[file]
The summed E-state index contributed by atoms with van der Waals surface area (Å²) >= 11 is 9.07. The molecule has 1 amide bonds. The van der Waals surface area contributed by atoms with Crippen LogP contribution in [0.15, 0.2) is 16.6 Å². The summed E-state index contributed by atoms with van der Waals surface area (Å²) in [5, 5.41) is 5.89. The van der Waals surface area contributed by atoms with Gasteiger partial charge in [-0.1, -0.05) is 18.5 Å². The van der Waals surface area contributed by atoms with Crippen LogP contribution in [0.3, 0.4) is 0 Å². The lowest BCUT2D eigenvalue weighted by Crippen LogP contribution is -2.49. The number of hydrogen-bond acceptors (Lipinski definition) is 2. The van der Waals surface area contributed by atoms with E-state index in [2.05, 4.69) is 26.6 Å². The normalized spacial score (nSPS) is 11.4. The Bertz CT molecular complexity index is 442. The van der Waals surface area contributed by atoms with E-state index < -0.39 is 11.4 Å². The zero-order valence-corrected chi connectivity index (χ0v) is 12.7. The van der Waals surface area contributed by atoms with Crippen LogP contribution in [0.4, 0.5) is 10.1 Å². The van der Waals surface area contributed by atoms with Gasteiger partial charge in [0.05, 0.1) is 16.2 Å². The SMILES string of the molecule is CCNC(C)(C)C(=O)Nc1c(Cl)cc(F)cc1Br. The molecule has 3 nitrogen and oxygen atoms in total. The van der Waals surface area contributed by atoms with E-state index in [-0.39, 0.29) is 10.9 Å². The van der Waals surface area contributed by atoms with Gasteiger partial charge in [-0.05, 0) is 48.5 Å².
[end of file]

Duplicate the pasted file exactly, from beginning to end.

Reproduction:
The summed E-state index contributed by atoms with van der Waals surface area (Å²) >= 11 is 9.07. The molecule has 1 amide bonds. The van der Waals surface area contributed by atoms with Crippen LogP contribution in [0.15, 0.2) is 16.6 Å². The summed E-state index contributed by atoms with van der Waals surface area (Å²) in [5, 5.41) is 5.89. The van der Waals surface area contributed by atoms with Gasteiger partial charge in [-0.1, -0.05) is 18.5 Å². The van der Waals surface area contributed by atoms with Crippen LogP contribution in [0.3, 0.4) is 0 Å². The lowest BCUT2D eigenvalue weighted by Crippen LogP contribution is -2.49. The number of hydrogen-bond acceptors (Lipinski definition) is 2. The van der Waals surface area contributed by atoms with E-state index in [2.05, 4.69) is 26.6 Å². The normalized spacial score (nSPS) is 11.4. The Bertz CT molecular complexity index is 442. The van der Waals surface area contributed by atoms with E-state index < -0.39 is 11.4 Å². The zero-order valence-corrected chi connectivity index (χ0v) is 12.7. The van der Waals surface area contributed by atoms with Crippen LogP contribution in [0.4, 0.5) is 10.1 Å². The van der Waals surface area contributed by atoms with Gasteiger partial charge in [0.05, 0.1) is 16.2 Å². The SMILES string of the molecule is CCNC(C)(C)C(=O)Nc1c(Cl)cc(F)cc1Br. The molecule has 3 nitrogen and oxygen atoms in total. The van der Waals surface area contributed by atoms with E-state index in [-0.39, 0.29) is 10.9 Å². The van der Waals surface area contributed by atoms with Gasteiger partial charge in [-0.05, 0) is 48.5 Å².